Nowhere nor at any time on this blog have I stated that I believe Crowley to be a prophet or a master.[Read More]

21. Why is Liber LXV regarded as “secret” & what meaning does it convey?

Our word secret is derived from the Latin word secretus and it means “set apart, withdrawn, hidden.” When Liber LXV or Liber Cordis Cincti Serpente sub figurâ אדני is referred to as a “secret book” in the A∴A∴ curriculum, it is a reference to it being set apart or hidden from the Student, the first grade in the A∴A∴ system. It is one of the books given to the Probationer.[Read More]

22. I’d be curious to hear you distinguish your view from what I take to be a more orthodox Thelemic view (if there can be such a thing) under which these occult trappings are useful psychological or symbolic tools not imbued with any greater metaphysical reality. Is it just that they aren’t personally useful to you in this way? Or that even these instrumental superstitions conflict with broader philosophical commitments of yours?

In terms of Thelemic orthodoxy, there is really no such thing. In order to have an orthodoxy you must have conventions. The only practice that is authorized for a Thelemite is the doing of their will. Anything else is irrelevant.[Read More]

23. Christianity has Jehovah and Jesus as it’s central Gods. Satanism, of course, takes Satan as it’s central God. My question is, who is the central God of Thelema? Horus, Hadit and Nuit are the prominent three. Are they the ones worship (if any) is aimed towards?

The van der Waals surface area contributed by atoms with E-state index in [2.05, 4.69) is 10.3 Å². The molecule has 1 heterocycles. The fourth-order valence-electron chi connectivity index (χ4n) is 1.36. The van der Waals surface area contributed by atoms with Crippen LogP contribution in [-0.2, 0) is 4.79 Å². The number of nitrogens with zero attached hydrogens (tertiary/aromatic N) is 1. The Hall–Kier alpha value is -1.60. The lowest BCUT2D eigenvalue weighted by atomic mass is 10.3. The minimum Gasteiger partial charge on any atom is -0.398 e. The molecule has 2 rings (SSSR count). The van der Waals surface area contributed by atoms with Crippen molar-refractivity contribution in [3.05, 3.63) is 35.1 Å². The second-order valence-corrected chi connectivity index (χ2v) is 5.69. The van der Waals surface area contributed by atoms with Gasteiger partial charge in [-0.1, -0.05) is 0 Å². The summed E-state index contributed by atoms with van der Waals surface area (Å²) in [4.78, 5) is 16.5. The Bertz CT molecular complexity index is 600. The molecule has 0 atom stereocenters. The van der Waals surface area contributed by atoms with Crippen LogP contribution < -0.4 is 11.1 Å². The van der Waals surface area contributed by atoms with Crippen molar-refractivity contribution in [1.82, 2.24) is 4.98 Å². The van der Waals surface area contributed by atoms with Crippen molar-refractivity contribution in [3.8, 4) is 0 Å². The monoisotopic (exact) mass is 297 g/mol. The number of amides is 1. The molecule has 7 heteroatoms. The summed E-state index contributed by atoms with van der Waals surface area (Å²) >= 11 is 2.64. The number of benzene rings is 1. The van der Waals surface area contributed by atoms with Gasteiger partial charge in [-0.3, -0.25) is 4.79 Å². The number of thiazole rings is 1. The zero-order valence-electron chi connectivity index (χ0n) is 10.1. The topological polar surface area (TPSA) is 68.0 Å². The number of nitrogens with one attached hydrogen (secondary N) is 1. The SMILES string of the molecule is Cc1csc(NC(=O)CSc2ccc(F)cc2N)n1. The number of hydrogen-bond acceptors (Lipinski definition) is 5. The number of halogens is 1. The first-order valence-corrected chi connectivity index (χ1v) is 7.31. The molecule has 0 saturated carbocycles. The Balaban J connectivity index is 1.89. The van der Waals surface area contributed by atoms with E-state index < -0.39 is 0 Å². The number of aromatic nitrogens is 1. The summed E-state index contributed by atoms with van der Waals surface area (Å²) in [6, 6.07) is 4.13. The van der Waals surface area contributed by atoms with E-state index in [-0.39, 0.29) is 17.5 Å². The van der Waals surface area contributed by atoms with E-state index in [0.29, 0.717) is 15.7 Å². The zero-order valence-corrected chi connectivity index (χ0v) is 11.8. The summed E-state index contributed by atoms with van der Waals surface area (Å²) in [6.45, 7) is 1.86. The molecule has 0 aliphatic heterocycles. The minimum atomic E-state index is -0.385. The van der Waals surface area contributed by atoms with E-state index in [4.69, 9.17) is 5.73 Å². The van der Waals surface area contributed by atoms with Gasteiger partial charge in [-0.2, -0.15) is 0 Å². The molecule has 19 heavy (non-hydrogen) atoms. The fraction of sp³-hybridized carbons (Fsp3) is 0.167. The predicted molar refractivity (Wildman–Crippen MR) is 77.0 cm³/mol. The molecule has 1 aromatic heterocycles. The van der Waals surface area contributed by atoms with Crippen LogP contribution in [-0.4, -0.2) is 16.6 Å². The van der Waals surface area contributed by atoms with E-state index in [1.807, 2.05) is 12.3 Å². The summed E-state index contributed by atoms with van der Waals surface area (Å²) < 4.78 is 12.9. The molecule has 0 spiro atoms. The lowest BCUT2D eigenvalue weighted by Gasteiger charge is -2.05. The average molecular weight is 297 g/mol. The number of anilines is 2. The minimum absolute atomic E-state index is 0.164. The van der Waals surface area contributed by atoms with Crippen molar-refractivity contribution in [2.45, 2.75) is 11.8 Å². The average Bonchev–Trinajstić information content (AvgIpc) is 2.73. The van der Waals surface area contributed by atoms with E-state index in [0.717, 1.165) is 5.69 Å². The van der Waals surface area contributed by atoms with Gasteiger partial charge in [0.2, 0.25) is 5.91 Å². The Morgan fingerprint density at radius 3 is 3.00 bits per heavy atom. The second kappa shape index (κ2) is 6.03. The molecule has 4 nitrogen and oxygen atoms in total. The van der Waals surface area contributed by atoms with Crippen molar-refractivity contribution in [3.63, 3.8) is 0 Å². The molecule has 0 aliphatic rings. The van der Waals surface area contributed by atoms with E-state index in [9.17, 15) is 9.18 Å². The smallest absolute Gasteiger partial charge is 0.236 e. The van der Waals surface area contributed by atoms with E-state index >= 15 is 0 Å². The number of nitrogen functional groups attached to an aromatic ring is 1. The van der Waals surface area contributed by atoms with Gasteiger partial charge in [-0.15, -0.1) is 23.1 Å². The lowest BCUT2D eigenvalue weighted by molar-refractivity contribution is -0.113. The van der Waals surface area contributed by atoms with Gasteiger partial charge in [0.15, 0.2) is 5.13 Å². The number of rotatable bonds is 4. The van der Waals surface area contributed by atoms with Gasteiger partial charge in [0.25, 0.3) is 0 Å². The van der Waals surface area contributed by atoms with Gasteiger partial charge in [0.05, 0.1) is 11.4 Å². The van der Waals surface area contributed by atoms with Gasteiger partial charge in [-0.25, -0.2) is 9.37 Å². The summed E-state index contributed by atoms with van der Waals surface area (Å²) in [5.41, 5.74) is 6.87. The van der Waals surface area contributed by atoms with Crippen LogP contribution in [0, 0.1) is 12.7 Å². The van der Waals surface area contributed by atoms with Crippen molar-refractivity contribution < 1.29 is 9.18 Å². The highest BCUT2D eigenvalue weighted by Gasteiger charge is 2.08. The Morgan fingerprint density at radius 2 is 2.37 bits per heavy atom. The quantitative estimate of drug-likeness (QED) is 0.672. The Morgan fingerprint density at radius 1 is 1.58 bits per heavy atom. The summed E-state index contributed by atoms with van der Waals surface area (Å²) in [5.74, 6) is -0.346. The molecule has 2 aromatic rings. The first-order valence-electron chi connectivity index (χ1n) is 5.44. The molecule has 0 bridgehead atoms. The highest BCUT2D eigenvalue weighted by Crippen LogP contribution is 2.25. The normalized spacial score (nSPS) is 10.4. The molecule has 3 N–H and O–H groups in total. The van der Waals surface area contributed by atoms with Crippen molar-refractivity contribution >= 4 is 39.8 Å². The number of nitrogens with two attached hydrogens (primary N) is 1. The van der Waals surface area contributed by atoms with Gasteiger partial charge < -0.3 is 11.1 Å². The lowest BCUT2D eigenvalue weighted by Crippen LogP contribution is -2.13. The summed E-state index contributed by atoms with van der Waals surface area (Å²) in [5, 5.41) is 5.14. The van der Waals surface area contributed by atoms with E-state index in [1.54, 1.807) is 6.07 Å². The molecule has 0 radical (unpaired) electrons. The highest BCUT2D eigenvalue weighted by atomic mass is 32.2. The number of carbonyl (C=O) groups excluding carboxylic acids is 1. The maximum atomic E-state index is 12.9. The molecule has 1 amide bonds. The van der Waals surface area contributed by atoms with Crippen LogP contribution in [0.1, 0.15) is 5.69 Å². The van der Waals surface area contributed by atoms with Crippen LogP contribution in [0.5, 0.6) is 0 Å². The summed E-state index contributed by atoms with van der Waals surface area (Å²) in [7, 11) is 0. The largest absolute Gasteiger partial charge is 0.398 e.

To begin with, it is my understanding of Satanism that Satan is not the “central God” or worshipped in any particular fashion. Satan is rather used as a representative concept for the embracing of those parts of our nature that are repressed or controlled by ingrained social and cultural strictures. Despite the fact that some take Satan to be a real entity, I think a thorough reading of their literature would bare this understanding out.[Read More]

24. What if one has to thwart the rights of others in order to fulfill his will?

The following of their individual True Will is the chief concern of a Thelemite. Nowhere in Liber AL is the Thelemite instructed to be concerned with the rights of others. If the doing of your will includes the thwarting of the rights of another person, so be it. In fact, the very definition of being strong in Thelemic terms is having the capacity to carry out one’s will no matter the obstacles. As I’ve discussed elsewhere, Crowley adhered to a Social Darwinism that had very little to do with the poor, the mistreated or the oppressed.[Read More]

25. Could Crowley’s drug use have been the reason for Thelema? Was it his mind on drugs that lead to Aiwass appearing to him along with Nuit, Hadit and Horus’ manifestations?

I don’t find this question disrespectful or ignorant at all. There are many Thelemites who believe that Crowley’s experience with Aiwass was a result of his drug use. I am one of them.[Read More]

26. How drastic of a change can discovering your True Will cause?

The discovery of your True Will may cause drastic change.[Read More]

27. Why should one follow his will?

This is the wrong question. A person will follow their will whether they realize it or not. The appropriate question is: Why should a person cultivate an awareness of their will?[Read More]

28. What is the role of Babalon in Thelema beyond symbolism?

Turning to your question, BABALON is broadly referred to in two ways in Crowley’s writing. In Liber Cheth vel Vallum Abigni sub figurâ CLVI, a text centered on the figure of BABALON, we encounter Crowley using the symbolism to discuss a kind of “sex magick” in the curriculum of the A∴A∴ that the Exempt Adept was to master.[Read More]